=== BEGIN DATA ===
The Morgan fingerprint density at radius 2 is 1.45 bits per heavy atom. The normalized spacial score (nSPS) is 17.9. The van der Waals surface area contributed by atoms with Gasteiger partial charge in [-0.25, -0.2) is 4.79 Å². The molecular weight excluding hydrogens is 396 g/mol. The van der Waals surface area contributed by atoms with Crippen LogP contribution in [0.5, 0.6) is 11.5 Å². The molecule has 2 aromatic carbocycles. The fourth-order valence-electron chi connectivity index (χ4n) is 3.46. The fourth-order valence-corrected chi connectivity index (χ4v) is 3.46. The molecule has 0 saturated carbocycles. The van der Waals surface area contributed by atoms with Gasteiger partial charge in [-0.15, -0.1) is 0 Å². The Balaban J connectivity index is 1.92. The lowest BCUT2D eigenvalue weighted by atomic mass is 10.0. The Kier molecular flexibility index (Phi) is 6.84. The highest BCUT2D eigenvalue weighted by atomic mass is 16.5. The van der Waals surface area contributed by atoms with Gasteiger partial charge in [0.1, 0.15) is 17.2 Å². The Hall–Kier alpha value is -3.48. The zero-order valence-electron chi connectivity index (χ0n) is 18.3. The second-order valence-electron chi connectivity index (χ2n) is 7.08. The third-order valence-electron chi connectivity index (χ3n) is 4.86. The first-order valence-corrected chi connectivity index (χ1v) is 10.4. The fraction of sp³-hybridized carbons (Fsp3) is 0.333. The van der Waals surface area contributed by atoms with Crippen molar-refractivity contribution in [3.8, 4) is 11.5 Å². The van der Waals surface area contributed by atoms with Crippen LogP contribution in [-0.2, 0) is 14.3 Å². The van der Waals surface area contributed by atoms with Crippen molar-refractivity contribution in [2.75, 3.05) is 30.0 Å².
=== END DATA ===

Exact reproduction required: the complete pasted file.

The Morgan fingerprint density at radius 2 is 1.45 bits per heavy atom. The normalized spacial score (nSPS) is 17.9. The van der Waals surface area contributed by atoms with Gasteiger partial charge in [-0.25, -0.2) is 4.79 Å². The molecular weight excluding hydrogens is 396 g/mol. The van der Waals surface area contributed by atoms with Crippen LogP contribution in [0.5, 0.6) is 11.5 Å². The molecule has 2 aromatic carbocycles. The fourth-order valence-electron chi connectivity index (χ4n) is 3.46. The fourth-order valence-corrected chi connectivity index (χ4v) is 3.46. The molecule has 0 saturated carbocycles. The van der Waals surface area contributed by atoms with Gasteiger partial charge in [-0.15, -0.1) is 0 Å². The Balaban J connectivity index is 1.92. The lowest BCUT2D eigenvalue weighted by atomic mass is 10.0. The Kier molecular flexibility index (Phi) is 6.84. The highest BCUT2D eigenvalue weighted by atomic mass is 16.5. The van der Waals surface area contributed by atoms with Gasteiger partial charge in [0.1, 0.15) is 17.2 Å². The Hall–Kier alpha value is -3.48. The zero-order valence-electron chi connectivity index (χ0n) is 18.3. The second-order valence-electron chi connectivity index (χ2n) is 7.08. The third-order valence-electron chi connectivity index (χ3n) is 4.86. The first-order valence-corrected chi connectivity index (χ1v) is 10.4. The fraction of sp³-hybridized carbons (Fsp3) is 0.333. The van der Waals surface area contributed by atoms with Crippen molar-refractivity contribution in [3.8, 4) is 11.5 Å². The van der Waals surface area contributed by atoms with Crippen LogP contribution in [-0.2, 0) is 14.3 Å². The van der Waals surface area contributed by atoms with Crippen molar-refractivity contribution in [2.75, 3.05) is 30.0 Å².